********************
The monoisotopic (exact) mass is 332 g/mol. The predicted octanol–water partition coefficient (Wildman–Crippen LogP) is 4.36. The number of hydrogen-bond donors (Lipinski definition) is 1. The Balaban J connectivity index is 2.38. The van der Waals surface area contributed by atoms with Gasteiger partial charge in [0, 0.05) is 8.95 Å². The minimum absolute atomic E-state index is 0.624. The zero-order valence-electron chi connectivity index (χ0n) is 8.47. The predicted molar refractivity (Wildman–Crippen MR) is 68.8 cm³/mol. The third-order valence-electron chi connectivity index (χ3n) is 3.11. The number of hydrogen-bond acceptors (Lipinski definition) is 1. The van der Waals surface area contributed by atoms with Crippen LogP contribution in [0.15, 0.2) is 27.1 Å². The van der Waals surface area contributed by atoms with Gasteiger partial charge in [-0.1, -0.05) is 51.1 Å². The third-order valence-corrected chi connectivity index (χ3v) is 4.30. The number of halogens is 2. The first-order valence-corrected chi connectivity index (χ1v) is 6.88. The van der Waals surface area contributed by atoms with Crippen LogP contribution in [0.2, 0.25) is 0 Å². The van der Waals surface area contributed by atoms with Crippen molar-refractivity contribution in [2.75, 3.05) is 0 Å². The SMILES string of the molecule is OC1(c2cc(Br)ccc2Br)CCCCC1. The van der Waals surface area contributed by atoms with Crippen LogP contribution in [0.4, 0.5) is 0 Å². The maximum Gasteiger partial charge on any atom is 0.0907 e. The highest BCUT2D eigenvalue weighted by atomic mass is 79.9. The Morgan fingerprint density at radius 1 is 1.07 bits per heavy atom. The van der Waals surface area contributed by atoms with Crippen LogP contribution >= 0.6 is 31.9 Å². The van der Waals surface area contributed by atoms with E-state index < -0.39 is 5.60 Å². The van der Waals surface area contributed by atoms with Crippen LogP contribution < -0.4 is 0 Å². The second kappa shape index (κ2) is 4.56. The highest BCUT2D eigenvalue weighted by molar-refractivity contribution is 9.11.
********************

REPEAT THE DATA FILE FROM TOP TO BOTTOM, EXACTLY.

The monoisotopic (exact) mass is 332 g/mol. The predicted octanol–water partition coefficient (Wildman–Crippen LogP) is 4.36. The number of hydrogen-bond donors (Lipinski definition) is 1. The Balaban J connectivity index is 2.38. The van der Waals surface area contributed by atoms with Gasteiger partial charge in [0, 0.05) is 8.95 Å². The minimum absolute atomic E-state index is 0.624. The zero-order valence-electron chi connectivity index (χ0n) is 8.47. The predicted molar refractivity (Wildman–Crippen MR) is 68.8 cm³/mol. The third-order valence-electron chi connectivity index (χ3n) is 3.11. The number of hydrogen-bond acceptors (Lipinski definition) is 1. The van der Waals surface area contributed by atoms with Crippen LogP contribution in [0.15, 0.2) is 27.1 Å². The van der Waals surface area contributed by atoms with Gasteiger partial charge in [-0.1, -0.05) is 51.1 Å². The third-order valence-corrected chi connectivity index (χ3v) is 4.30. The number of halogens is 2. The first-order valence-corrected chi connectivity index (χ1v) is 6.88. The van der Waals surface area contributed by atoms with Crippen LogP contribution in [0.2, 0.25) is 0 Å². The van der Waals surface area contributed by atoms with Crippen molar-refractivity contribution in [2.75, 3.05) is 0 Å². The SMILES string of the molecule is OC1(c2cc(Br)ccc2Br)CCCCC1. The van der Waals surface area contributed by atoms with Crippen LogP contribution in [0.4, 0.5) is 0 Å². The maximum Gasteiger partial charge on any atom is 0.0907 e. The highest BCUT2D eigenvalue weighted by atomic mass is 79.9. The Morgan fingerprint density at radius 1 is 1.07 bits per heavy atom. The van der Waals surface area contributed by atoms with Crippen LogP contribution >= 0.6 is 31.9 Å². The van der Waals surface area contributed by atoms with E-state index < -0.39 is 5.60 Å². The van der Waals surface area contributed by atoms with Crippen LogP contribution < -0.4 is 0 Å². The second kappa shape index (κ2) is 4.56. The highest BCUT2D eigenvalue weighted by molar-refractivity contribution is 9.11.